HUANG HSIN YANG v. BANK OF CHINA (HONG KONG) LTD

HCMP 1340/2006

in the high court of the

hong kong special administrative region

court of FIRST INSTANCE

MISCELLANEOUS PROCEEDINGS no. 1340 of 2006

(on AN INTENDED appeal from hcsd NO. 3 of 2005)

BETWEEN

  HUANG HSIN YANG (黃琛仰) Applicant
  and  
  BANK OF CHINA (HONG KONG) LIMITED Respondent

Before: Hon Rogers VP in Chambers

Date of Hearing: 17 July 2006

Date of Decision: 17 July 2006

______________________

D E C I S I O N

______________________

Hon Rogers VP:

1. This is an application for leave to appeal out of time from a decision of DHCJ L Chan given on 5 June 2006.

2. The matter in respect of which leave to appeal is sought is the order by which the judge ordered four interrogatories to be withdrawn. The hearing of the substantive application, which was to set aside a statutory demand, had a chequered history and, at the moment,the hearing below proper is taking its course.

3. There was a preliminary hearing on 1 February followed by the first hearing on 13 February. That was adjourned to 31 March. Shortlybefore 31 March, the applicant applied for leave to file a further affirmation and that was allowed at a hearing on 22 March andthe hearing of 31 March was adjourned. The next hearing was fixed then for 23 June. As the judge recorded, the interrogatorieswere then served on 17 May and that, of course, was some time after the previous hearings.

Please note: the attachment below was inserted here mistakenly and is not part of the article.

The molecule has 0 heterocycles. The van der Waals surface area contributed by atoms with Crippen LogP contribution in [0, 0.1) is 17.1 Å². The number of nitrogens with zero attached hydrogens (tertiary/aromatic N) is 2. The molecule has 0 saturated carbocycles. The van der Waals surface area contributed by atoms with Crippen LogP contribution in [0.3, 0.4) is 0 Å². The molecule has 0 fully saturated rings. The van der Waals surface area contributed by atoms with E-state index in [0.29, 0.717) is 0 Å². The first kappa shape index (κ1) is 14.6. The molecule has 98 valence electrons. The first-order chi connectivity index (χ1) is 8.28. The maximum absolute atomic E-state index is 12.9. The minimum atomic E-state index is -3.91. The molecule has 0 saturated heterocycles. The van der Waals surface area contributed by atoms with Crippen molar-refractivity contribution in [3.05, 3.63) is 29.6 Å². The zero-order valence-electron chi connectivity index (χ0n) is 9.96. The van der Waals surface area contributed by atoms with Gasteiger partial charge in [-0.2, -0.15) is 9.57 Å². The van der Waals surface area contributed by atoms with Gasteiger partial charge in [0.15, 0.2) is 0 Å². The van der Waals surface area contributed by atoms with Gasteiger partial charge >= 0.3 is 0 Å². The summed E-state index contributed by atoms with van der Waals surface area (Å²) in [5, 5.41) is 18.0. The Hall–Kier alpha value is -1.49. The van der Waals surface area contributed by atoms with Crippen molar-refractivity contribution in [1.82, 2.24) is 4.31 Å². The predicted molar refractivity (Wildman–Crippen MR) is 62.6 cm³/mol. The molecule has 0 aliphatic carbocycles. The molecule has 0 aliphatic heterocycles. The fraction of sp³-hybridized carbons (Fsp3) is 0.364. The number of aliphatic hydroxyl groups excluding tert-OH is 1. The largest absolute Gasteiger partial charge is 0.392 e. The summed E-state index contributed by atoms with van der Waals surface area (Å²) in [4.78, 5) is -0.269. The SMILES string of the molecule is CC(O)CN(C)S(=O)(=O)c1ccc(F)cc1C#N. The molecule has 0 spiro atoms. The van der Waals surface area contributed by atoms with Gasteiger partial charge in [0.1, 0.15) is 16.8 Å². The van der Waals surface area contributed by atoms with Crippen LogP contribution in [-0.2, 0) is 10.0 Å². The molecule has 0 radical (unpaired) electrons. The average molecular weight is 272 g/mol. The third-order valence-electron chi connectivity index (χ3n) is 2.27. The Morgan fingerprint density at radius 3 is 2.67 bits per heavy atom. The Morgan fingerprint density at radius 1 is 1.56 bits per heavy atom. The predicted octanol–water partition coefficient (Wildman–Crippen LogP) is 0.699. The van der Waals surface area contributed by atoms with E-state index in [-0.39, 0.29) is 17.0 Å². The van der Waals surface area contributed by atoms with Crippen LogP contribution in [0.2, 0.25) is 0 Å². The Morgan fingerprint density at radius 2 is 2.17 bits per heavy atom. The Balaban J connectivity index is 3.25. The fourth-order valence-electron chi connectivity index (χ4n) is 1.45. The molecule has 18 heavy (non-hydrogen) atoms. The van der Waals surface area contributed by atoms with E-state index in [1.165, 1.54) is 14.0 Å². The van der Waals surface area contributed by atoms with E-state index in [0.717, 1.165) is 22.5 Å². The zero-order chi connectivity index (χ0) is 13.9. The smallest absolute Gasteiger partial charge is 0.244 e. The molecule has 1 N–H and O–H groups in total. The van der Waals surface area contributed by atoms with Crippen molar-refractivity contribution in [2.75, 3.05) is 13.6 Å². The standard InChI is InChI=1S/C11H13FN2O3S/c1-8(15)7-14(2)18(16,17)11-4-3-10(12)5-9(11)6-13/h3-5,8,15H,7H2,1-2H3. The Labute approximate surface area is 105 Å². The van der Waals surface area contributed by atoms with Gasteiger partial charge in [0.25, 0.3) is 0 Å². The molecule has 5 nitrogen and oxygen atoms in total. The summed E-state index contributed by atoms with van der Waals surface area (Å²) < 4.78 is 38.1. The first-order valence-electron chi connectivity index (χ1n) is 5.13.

4. The judge ordered the interrogatories to be withdrawn because he said that that would disrupt the hearing of 23 June. That hearingwent ahead. The proceedings to set aside the statutory demand were not concluded on that day because the applicant’s counsel hadnot finished his submissions, let alone the respondents having a chance to argue.

5. However, the matter sought to be appealed now is a matter of case management. It is up to the judge to decide how he is going torun the case and if evidence, or in this case interrogatories, is proffered late, it is up to him to decide whether it is going tobe permitted or not. If he refuses to allow interrogatories to be administered and, at the end of the day, the applicant can showthat they should have been administered, there may be something on which they can appeal. But now the matter has been decided; itis in the judge’s hands, and this court does not interfere with case-management decisions at this stage but waits to look at theoverall result to see whether the judge has come to the right conclusion and whether he has relied upon the right facts.

6. In my view, although the delay in this case in filing the notice of appeal was only one day and, therefore, minimal, it would bewrong in this instance to allow an appeal which would interfere with the way the judge is now handling the matter. The matter mustbe left to the judge to proceed with it as he sees fit.

  (Anthony Rogers)
Vice-President

Mr Kelvin Leung, instructed by Messrs Hau, Lau, Li & Yeung, for the Applicant

Ms Wing Kay Po, instructed by Messrs Ford, Kwan & Co., for the Respondent